Intuitive Eating: Giving Your Body What It Wants

“Eating today has become this idea that the food on your fork can either kill you or cure you. It’s gotten to a point of almost religious fervor.” ~ Evelyn Tribole

Babies cry, eat, and then stop sucking when they have had enough milk. Children naturally balance their food intake from day to day — eating when they are hungry and stopping when they feel full. But adults have all types of stipulations on when they can eat, what they can eat, and how much they can eat. At some point, we stop letting their internal clocks guide us in feeding our hunger, and instead rely on society’s norms to guide our nutritional intake. Children have something to teach us about what, when, and how much we eat: It’s called following our intuition or intuitive eating.

In honor of March being National Nutrition Month, I want to talk about our relationship with food. There are so many diets today; Keto diet, Nutrisystem, Weight Watchers, South Beach, Dukan, Paleo, Vegan, low-carb and Atkins diets to name a few. There are all sorts of “fad diets” out there that eliminate certain food groups, have you count carbs, measure waistlines, and include a range of rules to achieve weight loss. And while [temporary] success may come from these diets, many individuals and dietitians in the country have found that more often than not, weight that has been lost that way does not stay off forever.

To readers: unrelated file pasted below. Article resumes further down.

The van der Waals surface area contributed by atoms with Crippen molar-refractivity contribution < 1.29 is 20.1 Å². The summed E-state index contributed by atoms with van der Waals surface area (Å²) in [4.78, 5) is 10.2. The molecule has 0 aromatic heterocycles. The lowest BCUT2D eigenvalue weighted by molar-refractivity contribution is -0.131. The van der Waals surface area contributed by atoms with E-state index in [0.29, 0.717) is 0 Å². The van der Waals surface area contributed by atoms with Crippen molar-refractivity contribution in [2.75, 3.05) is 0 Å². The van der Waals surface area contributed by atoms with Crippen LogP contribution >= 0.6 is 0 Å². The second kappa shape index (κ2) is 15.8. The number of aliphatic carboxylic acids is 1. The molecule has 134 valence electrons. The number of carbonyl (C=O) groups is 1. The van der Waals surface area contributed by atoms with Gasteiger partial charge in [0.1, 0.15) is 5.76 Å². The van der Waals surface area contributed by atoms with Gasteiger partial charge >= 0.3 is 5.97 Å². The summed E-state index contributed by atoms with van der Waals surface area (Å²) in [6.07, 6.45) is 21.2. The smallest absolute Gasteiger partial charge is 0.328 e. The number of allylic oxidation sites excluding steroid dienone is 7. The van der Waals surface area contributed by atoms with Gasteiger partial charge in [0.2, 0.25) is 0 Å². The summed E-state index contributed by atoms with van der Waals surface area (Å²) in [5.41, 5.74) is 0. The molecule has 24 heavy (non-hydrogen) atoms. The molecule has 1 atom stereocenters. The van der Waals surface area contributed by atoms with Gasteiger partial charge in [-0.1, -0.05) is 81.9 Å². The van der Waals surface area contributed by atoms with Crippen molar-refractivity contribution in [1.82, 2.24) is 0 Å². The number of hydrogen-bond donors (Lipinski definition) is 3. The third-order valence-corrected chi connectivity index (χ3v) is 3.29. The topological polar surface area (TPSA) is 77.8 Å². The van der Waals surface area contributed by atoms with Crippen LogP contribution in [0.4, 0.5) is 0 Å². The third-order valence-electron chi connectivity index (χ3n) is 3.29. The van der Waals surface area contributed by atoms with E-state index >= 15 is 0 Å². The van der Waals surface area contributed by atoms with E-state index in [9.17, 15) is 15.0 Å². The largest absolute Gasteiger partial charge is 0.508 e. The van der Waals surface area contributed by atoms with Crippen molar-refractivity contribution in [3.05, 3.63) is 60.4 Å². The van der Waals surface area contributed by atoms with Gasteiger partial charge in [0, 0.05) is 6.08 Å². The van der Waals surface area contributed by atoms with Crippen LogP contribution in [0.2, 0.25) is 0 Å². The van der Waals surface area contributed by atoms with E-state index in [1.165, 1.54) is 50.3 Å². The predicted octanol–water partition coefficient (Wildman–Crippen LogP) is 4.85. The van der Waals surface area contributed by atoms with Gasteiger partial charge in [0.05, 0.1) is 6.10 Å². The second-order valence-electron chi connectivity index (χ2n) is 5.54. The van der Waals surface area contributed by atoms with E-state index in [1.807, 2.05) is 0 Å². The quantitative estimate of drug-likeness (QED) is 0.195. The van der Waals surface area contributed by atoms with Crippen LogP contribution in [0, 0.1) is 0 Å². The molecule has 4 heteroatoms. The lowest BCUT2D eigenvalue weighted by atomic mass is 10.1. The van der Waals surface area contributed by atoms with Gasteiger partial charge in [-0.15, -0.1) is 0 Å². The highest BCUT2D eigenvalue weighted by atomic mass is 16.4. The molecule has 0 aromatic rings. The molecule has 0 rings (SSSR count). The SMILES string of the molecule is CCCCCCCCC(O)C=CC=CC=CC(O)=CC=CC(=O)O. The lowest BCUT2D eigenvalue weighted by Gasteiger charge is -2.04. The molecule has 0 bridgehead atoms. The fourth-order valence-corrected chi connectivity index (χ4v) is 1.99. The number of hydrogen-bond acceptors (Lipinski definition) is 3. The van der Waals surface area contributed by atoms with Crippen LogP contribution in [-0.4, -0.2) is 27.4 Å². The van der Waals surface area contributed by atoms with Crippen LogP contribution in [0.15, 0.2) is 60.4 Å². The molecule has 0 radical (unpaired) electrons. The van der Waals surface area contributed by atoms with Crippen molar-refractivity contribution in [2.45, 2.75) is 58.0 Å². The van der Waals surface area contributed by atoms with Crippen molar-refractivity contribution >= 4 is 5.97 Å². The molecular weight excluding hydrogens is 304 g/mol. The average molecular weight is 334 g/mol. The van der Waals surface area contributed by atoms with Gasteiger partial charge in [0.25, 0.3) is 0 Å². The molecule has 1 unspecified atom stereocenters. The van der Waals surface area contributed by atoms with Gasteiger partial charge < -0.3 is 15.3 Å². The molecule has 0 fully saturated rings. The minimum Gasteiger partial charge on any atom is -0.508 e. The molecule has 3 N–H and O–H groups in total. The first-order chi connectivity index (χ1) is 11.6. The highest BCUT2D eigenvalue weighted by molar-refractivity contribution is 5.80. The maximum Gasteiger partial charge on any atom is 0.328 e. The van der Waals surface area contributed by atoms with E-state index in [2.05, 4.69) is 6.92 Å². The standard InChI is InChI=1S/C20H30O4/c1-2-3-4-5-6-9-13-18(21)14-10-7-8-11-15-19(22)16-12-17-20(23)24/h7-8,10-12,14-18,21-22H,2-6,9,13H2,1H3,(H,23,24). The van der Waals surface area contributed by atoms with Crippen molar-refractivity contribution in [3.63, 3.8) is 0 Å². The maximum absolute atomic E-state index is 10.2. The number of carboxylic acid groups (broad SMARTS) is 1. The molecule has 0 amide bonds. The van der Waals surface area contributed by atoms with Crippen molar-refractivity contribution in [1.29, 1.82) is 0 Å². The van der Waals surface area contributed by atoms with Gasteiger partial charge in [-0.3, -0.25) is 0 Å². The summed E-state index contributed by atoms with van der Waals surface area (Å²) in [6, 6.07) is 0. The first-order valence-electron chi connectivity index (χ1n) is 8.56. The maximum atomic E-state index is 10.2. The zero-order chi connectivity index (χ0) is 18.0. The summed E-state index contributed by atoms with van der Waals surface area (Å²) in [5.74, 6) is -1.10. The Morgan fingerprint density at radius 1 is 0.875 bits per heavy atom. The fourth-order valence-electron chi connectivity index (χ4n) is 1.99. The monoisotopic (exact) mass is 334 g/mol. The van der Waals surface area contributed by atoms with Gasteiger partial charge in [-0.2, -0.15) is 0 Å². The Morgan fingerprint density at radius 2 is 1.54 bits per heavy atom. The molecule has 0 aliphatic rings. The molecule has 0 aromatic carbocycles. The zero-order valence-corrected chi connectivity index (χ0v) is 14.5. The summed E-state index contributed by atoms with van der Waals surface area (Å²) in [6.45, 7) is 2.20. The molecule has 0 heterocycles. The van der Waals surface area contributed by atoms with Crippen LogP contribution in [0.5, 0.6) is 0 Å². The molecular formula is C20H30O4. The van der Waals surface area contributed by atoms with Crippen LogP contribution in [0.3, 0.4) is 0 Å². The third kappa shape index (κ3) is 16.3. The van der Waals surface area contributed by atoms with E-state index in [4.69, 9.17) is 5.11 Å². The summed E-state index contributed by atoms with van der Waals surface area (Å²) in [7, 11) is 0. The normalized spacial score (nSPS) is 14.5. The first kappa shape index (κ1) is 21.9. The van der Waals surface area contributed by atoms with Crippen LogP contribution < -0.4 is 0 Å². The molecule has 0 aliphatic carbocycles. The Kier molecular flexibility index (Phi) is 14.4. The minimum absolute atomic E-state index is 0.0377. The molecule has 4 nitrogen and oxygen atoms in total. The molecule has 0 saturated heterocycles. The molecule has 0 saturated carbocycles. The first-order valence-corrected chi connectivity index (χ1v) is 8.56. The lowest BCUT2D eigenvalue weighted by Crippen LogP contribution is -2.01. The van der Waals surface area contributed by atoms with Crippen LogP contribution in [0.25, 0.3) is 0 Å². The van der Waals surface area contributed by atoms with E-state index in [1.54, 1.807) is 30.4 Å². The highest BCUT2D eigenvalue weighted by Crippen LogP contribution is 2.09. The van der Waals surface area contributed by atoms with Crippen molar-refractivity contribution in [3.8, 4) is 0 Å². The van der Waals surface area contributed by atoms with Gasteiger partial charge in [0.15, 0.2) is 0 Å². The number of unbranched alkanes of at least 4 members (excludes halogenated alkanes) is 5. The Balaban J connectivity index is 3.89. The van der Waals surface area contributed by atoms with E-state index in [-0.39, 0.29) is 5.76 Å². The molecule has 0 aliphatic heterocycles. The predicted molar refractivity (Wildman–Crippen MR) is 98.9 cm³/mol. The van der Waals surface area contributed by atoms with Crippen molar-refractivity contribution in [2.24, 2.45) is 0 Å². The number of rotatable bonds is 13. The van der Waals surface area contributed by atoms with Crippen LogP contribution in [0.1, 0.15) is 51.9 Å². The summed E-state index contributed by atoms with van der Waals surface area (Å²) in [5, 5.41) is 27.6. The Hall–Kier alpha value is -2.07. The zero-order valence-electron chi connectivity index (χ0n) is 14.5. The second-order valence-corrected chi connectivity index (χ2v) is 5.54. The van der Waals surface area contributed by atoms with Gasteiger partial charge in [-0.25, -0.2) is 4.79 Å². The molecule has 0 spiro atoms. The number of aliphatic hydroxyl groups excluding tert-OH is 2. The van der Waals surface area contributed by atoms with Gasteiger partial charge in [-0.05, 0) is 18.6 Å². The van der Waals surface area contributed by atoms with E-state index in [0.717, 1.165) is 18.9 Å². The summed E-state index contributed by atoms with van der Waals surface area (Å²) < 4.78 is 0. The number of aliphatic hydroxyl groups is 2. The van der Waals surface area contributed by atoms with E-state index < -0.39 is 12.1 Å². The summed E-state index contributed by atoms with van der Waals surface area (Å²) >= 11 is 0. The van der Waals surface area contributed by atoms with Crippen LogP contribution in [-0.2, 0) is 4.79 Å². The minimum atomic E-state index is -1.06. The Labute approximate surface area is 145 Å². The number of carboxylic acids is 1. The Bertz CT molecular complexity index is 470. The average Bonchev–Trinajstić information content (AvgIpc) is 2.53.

Have you heard of intuitive eating? In 1995, two dietitians in Southern California grew tired of watching their clients see success in weight loss through dieting, only to gain it back over time. One of these dietitians, Evelyn Tribole, said, “We were banging our heads against the wall because the way we were working wasn’t working. We were sick of the insanity [our clients] were going through: They’d restrict themselves and lose weight, but then they’d gain it back and they’d blame themselves.” So she and her colleague, Elyse Resch, went back to the drawing board and their book, “Intuitive Eating A Revolutionary Program That Works” was born.  

At the time, Americans were just starting to realize how tiresome the shame and fear around food and ineffective weight loss was. In their book, Evelyn and Elyse encourage readers to do something that might sound backwards and dangerous:

Eat what you want, with no rules about what to eat, how much of it, or when.

Intuitive eating has 10 tenets, which I urge you, my readers, to read, ingest (pun), and practice. In a future blog post, I will go over these 10 principles of intuitive eating in greater detail and offer actionable steps. For the purpose of this overview post, I wish to focus only one of these 10 tenets, the one that may surprise you the most about intuitive eating: No foods are off limits, and there is no such thing as a “good” or “bad” food.